Switching to renewable energy sources and clean energy (solar panels, wind turbines, etc.) 
Installing energy-efficient equipment, like replacing incandescent light bulbs with LED light bulbs and using Energy Star appliances (refrigerators, air conditioning, etc.) 
Developing business procedures that reduce energy use or increase sustainability 
Installing a fleet of green vehicles (hybrid or electric vehicles) 

How Do You Travel With a Low Carbon Footprint?

Low carbon footprint travel is an essential part of helping slow and hopefully reverse man-made climate change, while still being able to travel and enjoy yourself. You can take many actions to reduce the climate impact of your travel and produce less carbon with the following climate action tips: 

Avoid Short Flights


Avoiding flights altogether could devastate global tourism, so that isn’t a viable option. Instead, focus on reserving air travel for long distances. If you’re traveling 200 miles or less, look for alternative travel modes. 

For example, while a flight would emit around 109 pounds of CO2 per passenger on a 200-mile trip, that trip on a train or charter bus would emit just 26 and 19 pounds of CO2 per passenger, respectively. As a solo rider, driving a car wouldn’t help lower your emissions — it would be higher than air travel, at 120 pounds of CO2. Though if you had four people in the car, the air pollution you’d emit would fall to just 30 pounds of CO2 per passenger. 

Go Nonstop

When a long-haul flight is a must, always aim for a nonstop flight or the one with the fewest stops. Taking the most direct flight path reduces the miles you travel in the air, lowering the carbon emitted per passenger. 

Another fact is that jets produce the most carbon emissions during takeoff and landing. With each stop, that’s another landing and another takeoff you are part of, increasing your carbon footprint. With the most direct flight, you minimize your environmental impact. 

Stick to Economy Class

While first class and business class seats are larger and the service is typically superior, those seats also take up significantly more room on the plane. Your carbon footprint on a flight is determined by how much space you consume on the plane, so those larger seats can double your carbon footprint or more. 

So, save a little cash and reduce your carbon footprint by booking economy tickets instead of opting for those big, comfy seats. 

Limit Your Luggage

The more you have in your suitcase, the heavier it is, and the more energy (fuel) is required to move it, which increases your carbon footprint. Limiting your luggage can make a pretty big dent in your carbon footprint. 

For example, if you reduce your luggage weight by 15 pounds on a 10-hour flight, you can cut your emissions by roughly 80 pounds. If there are 150 people on your flight, that’s 12,000 pounds of emissions cut if they all make this small change. 

You can lower your luggage weight by packing items you can wear multiple times without washing or items you can easily wash during your travels. You can also leave larger, heavier items, such as camping gear, behind and rent those at your destination. 

An added benefit is that many airlines now offer discounted tickets for those not checking baggage. So, if you can limit your luggage to just a small carry-on bag, you can save some cash and help the planet.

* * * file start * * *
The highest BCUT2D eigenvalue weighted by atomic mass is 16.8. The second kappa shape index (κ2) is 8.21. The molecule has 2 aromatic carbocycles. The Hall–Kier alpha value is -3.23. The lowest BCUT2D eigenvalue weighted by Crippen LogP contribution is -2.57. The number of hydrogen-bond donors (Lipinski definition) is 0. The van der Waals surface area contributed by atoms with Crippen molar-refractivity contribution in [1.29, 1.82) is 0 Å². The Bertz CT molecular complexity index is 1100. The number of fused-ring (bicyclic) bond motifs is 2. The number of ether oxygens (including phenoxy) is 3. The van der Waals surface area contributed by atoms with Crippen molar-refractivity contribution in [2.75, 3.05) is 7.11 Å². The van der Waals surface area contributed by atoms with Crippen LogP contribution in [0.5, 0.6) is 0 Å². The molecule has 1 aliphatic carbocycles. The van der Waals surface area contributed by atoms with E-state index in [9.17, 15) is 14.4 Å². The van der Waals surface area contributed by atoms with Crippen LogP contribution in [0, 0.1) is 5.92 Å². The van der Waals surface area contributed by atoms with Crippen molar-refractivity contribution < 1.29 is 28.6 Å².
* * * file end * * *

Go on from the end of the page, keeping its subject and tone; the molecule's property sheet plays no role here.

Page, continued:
Use Public Transport or Carpool

When you finally reach your destination, opt for public transportation to get around instead of a personal vehicle. As we mentioned earlier, buses offer some of the lowest per-passenger carbon footprint numbers in terms of transportation. 

You can also carpool with others to reduce the amount of carbon per person.  

How Much Will It Cost to Get to Net Zero?

Becoming a net-zero emissions traveler is important to many people, but a big concern is what it will cost to do so. Fortunately, many of the carbon footprint-reducing ideas above can also save you money, like skipping air travel for short trips, carpooling, booking an economy ticket, and lightening your luggage. But these alone won’t get you to become a net-zero traveler. 

To reach net-zero status, you’ll need to offset your remaining carbon emissions by purchasing carbon offsets. To determine how much this will cost you, you must first use a carbon emissions calculator, like the one mentioned above, to calculate your total emissions. Then, determine the cost of the carbon offsets required to bring your net carbon emissions to zero. 

So, if your carbon footprint from a flight was 1,000 pounds of CO2, you’d need to purchase 1,000 pounds of carbon offsets. With a Terrapass Flight Carbon Offset, this would cost you just $8.00 per person. 

Green Travel Doesn’t Mean Depriving Yourself


There’s no denying that travel impacts the growing global warming and climate change crisis, but that doesn’t mean you have to give up taking trips. Instead, for each destination you have in mind, focus on determining the carbon footprint of driving vs. flying to find the better option. A bus or train may even be preferable.  

Once you’ve decided on your transportation, reduce your personal carbon footprint further through other actions, like taking less luggage and choosing public transport once you arrive. Finally, make your travel net zero by purchasing carbon offsets. 

Terrapass can help with that last part — we offer a wide range of carbon removal options designed specifically to help you achieve net-zero travel emissions, regardless of your mode of transportation: flying, driving, riding a bus, or taking a train.